2007 Outstanding Faculty Award
Bruce Barnett, a Johns Hopkins University physicist, has been selected to receive the Maryland Association of Higher Education's 2007 Outstanding Faculty Award in recognition of his innovative approach to teaching introductory physics to Johns Hopkins undergraduates and his pioneering work in introducing physics and astronomy to the general public.
Barnett will receive the honor at MAHE's conference on Friday, March 9, at the University of Maryland University College.
"I am truly honored to have received this award," said Barnett, a professor in the Henry A. Rowland Department of Physics and Astronomy at the Krieger School of Arts and Sciences. "Being at an institution such as Johns Hopkins where one can do innovative research as well as teach really talented students is a great pleasure. I was part of the collaboration that discovered the top quark a few years ago, which was very exciting. But this teaching award is a much more personal accomplishment, and even more satisfying. I just really enjoy my interactions with students."
Adam Falk, dean of the School of Arts and Sciences, called Barnett both a "pioneer" and an "innovator."
"Dr. Barnett was the first instructor in his department to use a student feedback system to enhance interactivity in his large lectures," Falk said. "Students respond in real time to multiple-choice questions posed by the instructor, and those responses are tabulated and displayed graphically. This keeps students engaged in the lecture, requires them to think in class and has some entertainment value too."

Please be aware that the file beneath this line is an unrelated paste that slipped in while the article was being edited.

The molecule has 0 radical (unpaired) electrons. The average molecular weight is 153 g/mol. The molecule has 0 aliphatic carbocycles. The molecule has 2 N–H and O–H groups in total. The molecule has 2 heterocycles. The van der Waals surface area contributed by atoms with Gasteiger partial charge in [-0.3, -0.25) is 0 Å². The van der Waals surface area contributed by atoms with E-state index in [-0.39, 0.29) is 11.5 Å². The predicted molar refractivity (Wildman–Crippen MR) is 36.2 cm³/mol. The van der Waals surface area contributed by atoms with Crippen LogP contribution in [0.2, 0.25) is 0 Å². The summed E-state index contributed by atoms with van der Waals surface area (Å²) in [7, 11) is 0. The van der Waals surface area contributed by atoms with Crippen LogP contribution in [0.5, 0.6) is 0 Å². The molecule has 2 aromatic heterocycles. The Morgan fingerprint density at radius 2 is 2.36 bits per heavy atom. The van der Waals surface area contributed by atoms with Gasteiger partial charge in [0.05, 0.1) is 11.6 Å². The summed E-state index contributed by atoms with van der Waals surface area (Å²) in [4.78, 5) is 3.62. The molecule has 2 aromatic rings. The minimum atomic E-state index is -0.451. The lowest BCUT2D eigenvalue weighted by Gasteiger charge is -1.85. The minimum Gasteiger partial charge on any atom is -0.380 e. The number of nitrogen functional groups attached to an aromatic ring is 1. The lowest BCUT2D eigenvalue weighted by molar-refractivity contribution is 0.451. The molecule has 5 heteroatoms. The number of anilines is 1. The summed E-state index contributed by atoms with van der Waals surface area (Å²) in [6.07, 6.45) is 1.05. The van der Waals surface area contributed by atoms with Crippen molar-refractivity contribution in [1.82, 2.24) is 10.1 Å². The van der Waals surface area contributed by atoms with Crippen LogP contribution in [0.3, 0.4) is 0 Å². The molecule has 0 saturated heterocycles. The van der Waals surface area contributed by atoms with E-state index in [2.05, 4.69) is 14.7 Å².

Barnett also started and continues to coordinate the local "QuarkNet" outreach group that brings local high school teachers to Johns Hopkins every summer for two weeks of enrichment activities that include lab experiments, demonstrations and lectures by distinguished physics faculty. He was the driving force behind the creation of the university's annual Physics Fair, which brings more than 300 people to the Homewood campus each April to enjoy physics-related activities.
Such efforts have not gone unnoticed at Johns Hopkins, where in 2006 Barnett was selected by the Student Council to win the George E. Owen Teaching Award for his outstanding devotion to undergraduate education. He also has been the recipient of the Johns Hopkins Alumni Association Excellence in Teaching Award.
"Bruce is truly an asset both to Johns Hopkins and to the community in general," said Jonathan Bagger, chair of the Department of Physics and Astronomy. "In addition to his work with undergraduate students, high school teachers and the general public, he serves as the head of the University's Graduate Board, which formally regulates and confers all graduate degrees, and is a member of the Homewood Campus Ethics Board. A dedicated and superb educator, Bruce richly deserves this honor."
MAHE is a voluntary organization for post-secondary education professionals in Maryland and is committed to advancing higher education in the state.
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